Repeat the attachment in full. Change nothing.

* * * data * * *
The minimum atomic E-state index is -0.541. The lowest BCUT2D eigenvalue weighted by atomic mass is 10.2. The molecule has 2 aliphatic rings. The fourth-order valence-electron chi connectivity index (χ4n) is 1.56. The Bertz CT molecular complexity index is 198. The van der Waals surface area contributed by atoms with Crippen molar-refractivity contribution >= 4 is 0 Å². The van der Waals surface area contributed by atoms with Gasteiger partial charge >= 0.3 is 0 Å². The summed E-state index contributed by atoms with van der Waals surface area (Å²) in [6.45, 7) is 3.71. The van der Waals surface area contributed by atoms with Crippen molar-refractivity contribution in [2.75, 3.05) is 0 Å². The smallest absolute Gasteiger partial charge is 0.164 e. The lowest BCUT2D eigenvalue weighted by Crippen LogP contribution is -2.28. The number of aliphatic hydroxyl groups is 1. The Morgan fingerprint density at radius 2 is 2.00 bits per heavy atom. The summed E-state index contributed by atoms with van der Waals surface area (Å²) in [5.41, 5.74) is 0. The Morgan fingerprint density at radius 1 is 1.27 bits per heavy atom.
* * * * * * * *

The minimum atomic E-state index is -0.541. The lowest BCUT2D eigenvalue weighted by atomic mass is 10.2. The molecule has 2 aliphatic rings. The fourth-order valence-electron chi connectivity index (χ4n) is 1.56. The Bertz CT molecular complexity index is 198. The van der Waals surface area contributed by atoms with Crippen molar-refractivity contribution >= 4 is 0 Å². The van der Waals surface area contributed by atoms with Gasteiger partial charge >= 0.3 is 0 Å². The summed E-state index contributed by atoms with van der Waals surface area (Å²) in [6.45, 7) is 3.71. The van der Waals surface area contributed by atoms with Crippen molar-refractivity contribution in [2.75, 3.05) is 0 Å². The smallest absolute Gasteiger partial charge is 0.164 e. The lowest BCUT2D eigenvalue weighted by Crippen LogP contribution is -2.28. The number of aliphatic hydroxyl groups is 1. The Morgan fingerprint density at radius 2 is 2.00 bits per heavy atom. The summed E-state index contributed by atoms with van der Waals surface area (Å²) in [5.41, 5.74) is 0. The Morgan fingerprint density at radius 1 is 1.27 bits per heavy atom.